Hötorget, Stockholm


While essentially a clothes store, uber-trendy Grandpa is so much more besides. Grandpa sells both men’s and women’s clothes, many by Swedish designers. It also sells an eclectic range of accessories, plus furniture and gadgets. The vibe is pretty alternative, which suits its location in Södermalm’s bohemian SoFo area (so named, in a conscious homage to New York’s SoHo, because it lies South of Folkungagatan). Grandpa’s funky image is bolstered by its regular live music and DJs. Grandpa recently opened a second branch on Fridhemsgatan on Kungsholmen.

Södermannagatan 21, Stockholm

and Fridhemsgatan 43, Stockholm

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Stockholm Pride is a little different this year: here’s what you need to know 

This week marks the beginning of Pride festivities in the Swedish capital. The tickets sold out immediately, for the partly in-person, partly digital events. 

Pride parade 2019
There won't be a Pride parade like the one in 2019 on the streets of Stockholm this year. Photo: Stina Stjernkvist/TT

You might have noticed rainbow flags popping up on major buildings in Stockholm, and on buses and trams. Sweden has more Pride festivals per capita than any other country and is the largest Pride celebration in the Nordic region, but the Stockholm event is by far the biggest.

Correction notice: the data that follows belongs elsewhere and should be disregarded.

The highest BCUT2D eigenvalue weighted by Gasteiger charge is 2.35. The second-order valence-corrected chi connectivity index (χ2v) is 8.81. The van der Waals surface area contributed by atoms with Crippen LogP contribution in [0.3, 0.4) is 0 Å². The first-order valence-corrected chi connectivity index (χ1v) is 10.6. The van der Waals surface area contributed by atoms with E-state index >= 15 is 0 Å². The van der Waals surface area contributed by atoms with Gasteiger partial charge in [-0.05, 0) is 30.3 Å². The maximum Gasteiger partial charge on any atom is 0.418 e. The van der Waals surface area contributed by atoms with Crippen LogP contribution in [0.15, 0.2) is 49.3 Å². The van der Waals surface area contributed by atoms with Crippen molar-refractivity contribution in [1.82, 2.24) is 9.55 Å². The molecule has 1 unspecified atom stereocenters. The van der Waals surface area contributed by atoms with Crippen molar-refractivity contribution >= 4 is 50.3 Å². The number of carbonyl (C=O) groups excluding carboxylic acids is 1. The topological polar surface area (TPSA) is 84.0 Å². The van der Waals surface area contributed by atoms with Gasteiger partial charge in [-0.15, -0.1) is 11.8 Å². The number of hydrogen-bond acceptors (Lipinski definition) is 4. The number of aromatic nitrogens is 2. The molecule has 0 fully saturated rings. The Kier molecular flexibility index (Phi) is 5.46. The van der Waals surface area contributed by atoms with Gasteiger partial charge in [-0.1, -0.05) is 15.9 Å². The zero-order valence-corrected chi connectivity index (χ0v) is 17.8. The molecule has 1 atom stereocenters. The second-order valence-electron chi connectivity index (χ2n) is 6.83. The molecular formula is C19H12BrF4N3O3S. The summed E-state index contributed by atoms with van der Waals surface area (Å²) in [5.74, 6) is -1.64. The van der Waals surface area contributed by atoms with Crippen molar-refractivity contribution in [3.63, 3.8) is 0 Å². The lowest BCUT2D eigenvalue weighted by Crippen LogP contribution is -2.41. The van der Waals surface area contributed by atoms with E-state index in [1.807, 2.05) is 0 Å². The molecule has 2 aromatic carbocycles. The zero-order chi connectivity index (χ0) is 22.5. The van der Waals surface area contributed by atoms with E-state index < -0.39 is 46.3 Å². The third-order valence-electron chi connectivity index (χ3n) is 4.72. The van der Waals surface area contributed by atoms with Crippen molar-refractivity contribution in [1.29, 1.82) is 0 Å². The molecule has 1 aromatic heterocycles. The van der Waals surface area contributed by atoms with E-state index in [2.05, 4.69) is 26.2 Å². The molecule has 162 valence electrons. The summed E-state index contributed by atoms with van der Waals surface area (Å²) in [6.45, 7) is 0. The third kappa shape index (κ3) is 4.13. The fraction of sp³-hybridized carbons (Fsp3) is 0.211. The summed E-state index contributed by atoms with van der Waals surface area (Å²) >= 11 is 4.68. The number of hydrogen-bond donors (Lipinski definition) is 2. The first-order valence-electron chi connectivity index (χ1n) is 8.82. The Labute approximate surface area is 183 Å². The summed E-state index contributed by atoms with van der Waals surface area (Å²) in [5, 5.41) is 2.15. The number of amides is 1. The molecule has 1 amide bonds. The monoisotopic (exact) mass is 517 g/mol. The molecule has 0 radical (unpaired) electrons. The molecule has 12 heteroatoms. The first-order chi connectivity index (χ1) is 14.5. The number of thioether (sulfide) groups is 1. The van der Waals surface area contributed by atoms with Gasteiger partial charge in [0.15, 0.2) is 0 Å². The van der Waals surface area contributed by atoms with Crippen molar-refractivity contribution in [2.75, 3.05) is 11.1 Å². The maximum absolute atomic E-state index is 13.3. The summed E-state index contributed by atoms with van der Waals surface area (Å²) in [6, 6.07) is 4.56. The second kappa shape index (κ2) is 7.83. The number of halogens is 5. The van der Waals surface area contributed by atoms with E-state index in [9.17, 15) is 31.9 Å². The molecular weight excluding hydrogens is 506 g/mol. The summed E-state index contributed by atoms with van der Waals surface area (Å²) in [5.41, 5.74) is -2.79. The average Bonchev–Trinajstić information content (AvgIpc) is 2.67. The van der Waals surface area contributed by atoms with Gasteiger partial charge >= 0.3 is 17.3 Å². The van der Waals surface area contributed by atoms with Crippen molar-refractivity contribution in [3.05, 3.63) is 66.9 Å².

The Pride Parade, which usually attracts around 50,000 participants in a normal year, will be broadcast digitally from Södra Teatern on August 7th on Stockholm Pride’s website and social media. The two-hour broadcast will be led by tenor and debater Rickard Söderberg.

The two major venues of the festival are Pride House, located this year at the Clarion Hotel Stockholm at Skanstull in Södermalm, and Pride Stage, which is at Södra Teatern near Slussen.

“We are super happy with the layout and think it feels good for us as an organisation to slowly return to normal. There are so many who have longed for it,” chairperson of Stockholm Pride, Vix Herjeryd, told the Dagens Nyheter newspaper.

Tickets are required for all indoor events at Södra Teatern to limit the number of people indoors according to pandemic restrictions. But the entire stage programme will also be streamed on a big screen open air on Mosebacketerassen, which doesn’t require a ticket.  

You can read more about this year’s Pride programme on the Stockholm Pride website (in Swedish).